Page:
It’s a shame that many students currently enrolled in high school do not realize how crucial a higher education is to preventing poverty. With that said it is not okay to blame those that make up the general poverty population for their lack of education and assume that they are poor because they just didn’t care, many simply were not ever given the opportunity to receive it. This is exactly why training impoverished adults would not only be helpful but also beneficial. It’d give them a chance to reach for an opportunity they previously did not have available, while also benefitting the economy in return. Poverty would decrease while employment would increase, where is the downfall to that?
    Unfortunately Texas hasn’t done much in its efforts to invest in career development for low-skilled adults. While it’s impossible to say that all would participate, I’m sure many of those who make up our state poverty would take advantage of such programs if given the chance after having experienced what it is to be living paycheck to paycheck.
    The question is not can we afford it? If the nation as whole was capable of stabilizing financial and medical expenses for those over 65 in the 1960’s and lowering the poverty level from 1 out of 3 to 1 out of 9, then we as a state are undoubtedly capable of providing adult basic education and career development for low-skilled adults. The question is will anyone take a stand? Will this issue be brought to light, or will they continue to remain invisible in America?

  4. Brooke says:

    Today, millions of people will come home, exhausted from work, stressed over bills, and unsure of how they will get by the rest of the month on the scarce amount of bills in their wallets. These people work long hours, only to get paid minimum wage, and sometimes even less, as they struggle to make ends meet each month. Although poverty is recognized as a major issue, there are very few willing to commit to solving it. With a whopping 4.65 million people suffering these circumstances, shouldn’t it be considered one of our top priorities?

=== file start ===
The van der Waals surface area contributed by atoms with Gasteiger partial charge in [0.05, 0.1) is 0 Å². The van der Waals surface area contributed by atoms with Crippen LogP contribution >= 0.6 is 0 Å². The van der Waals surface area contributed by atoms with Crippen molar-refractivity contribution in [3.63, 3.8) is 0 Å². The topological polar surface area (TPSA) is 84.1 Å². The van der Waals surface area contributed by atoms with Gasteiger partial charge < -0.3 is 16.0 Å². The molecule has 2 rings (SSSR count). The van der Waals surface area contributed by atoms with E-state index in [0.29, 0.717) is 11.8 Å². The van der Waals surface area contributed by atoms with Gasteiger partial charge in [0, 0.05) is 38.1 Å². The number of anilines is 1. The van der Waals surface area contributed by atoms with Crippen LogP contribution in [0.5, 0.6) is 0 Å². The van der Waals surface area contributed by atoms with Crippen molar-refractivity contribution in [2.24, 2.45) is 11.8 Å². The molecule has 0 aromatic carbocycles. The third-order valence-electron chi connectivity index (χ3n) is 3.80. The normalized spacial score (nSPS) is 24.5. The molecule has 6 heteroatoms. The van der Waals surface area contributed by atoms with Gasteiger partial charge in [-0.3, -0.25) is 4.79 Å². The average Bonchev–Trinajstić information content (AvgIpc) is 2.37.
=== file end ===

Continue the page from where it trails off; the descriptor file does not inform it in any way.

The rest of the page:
Since growing up in an impoverished household is very difficult on children, some tend to develop problems, some mental, physical, or behavioral. When children don’t get the attention they need at home, they act out at school, causing them to get into trouble, making school a drag to attend every day. For this reason, High School completion programs can be very important and extremely beneficial. Putting more stress and emphasis on education is a very large step in the right direction.
    That being said, we now have to consider the fact that having a higher education/college degree is the key to getting a well-paying job in today’s modern day and age. When searching the internet, classifieds and other job listing sites, it is obvious that having a High School diploma or equivalent is simply not enough. Employers that do hire at entry level experience with no degree required are most likely to pay minimum wage or slightly above it. Minimum wage is barely enough to support a single person with a well planned out budget, much less a whole family.